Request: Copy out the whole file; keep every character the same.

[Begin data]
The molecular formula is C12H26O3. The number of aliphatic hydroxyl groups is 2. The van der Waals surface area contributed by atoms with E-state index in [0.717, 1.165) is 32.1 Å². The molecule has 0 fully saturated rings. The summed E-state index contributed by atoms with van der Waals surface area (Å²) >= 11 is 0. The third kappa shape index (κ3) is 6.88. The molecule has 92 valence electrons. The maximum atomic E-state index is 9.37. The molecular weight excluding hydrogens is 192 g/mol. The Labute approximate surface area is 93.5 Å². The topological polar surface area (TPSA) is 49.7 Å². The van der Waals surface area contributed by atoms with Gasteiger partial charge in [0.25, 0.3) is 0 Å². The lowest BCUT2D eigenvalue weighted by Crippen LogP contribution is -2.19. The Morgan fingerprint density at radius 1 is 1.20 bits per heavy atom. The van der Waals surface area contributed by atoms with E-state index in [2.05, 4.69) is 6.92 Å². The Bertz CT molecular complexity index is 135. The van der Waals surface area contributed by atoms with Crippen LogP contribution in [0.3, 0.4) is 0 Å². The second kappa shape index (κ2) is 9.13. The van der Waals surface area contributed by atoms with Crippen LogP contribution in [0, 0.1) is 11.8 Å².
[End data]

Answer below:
The molecular formula is C12H26O3. The number of aliphatic hydroxyl groups is 2. The van der Waals surface area contributed by atoms with E-state index in [0.717, 1.165) is 32.1 Å². The molecule has 0 fully saturated rings. The summed E-state index contributed by atoms with van der Waals surface area (Å²) >= 11 is 0. The third kappa shape index (κ3) is 6.88. The molecule has 92 valence electrons. The maximum atomic E-state index is 9.37. The molecular weight excluding hydrogens is 192 g/mol. The Labute approximate surface area is 93.5 Å². The topological polar surface area (TPSA) is 49.7 Å². The van der Waals surface area contributed by atoms with Gasteiger partial charge in [0.25, 0.3) is 0 Å². The lowest BCUT2D eigenvalue weighted by Crippen LogP contribution is -2.19. The Morgan fingerprint density at radius 1 is 1.20 bits per heavy atom. The van der Waals surface area contributed by atoms with E-state index in [2.05, 4.69) is 6.92 Å². The Bertz CT molecular complexity index is 135. The van der Waals surface area contributed by atoms with Crippen LogP contribution in [0.3, 0.4) is 0 Å². The second kappa shape index (κ2) is 9.13. The van der Waals surface area contributed by atoms with Crippen LogP contribution in [0, 0.1) is 11.8 Å².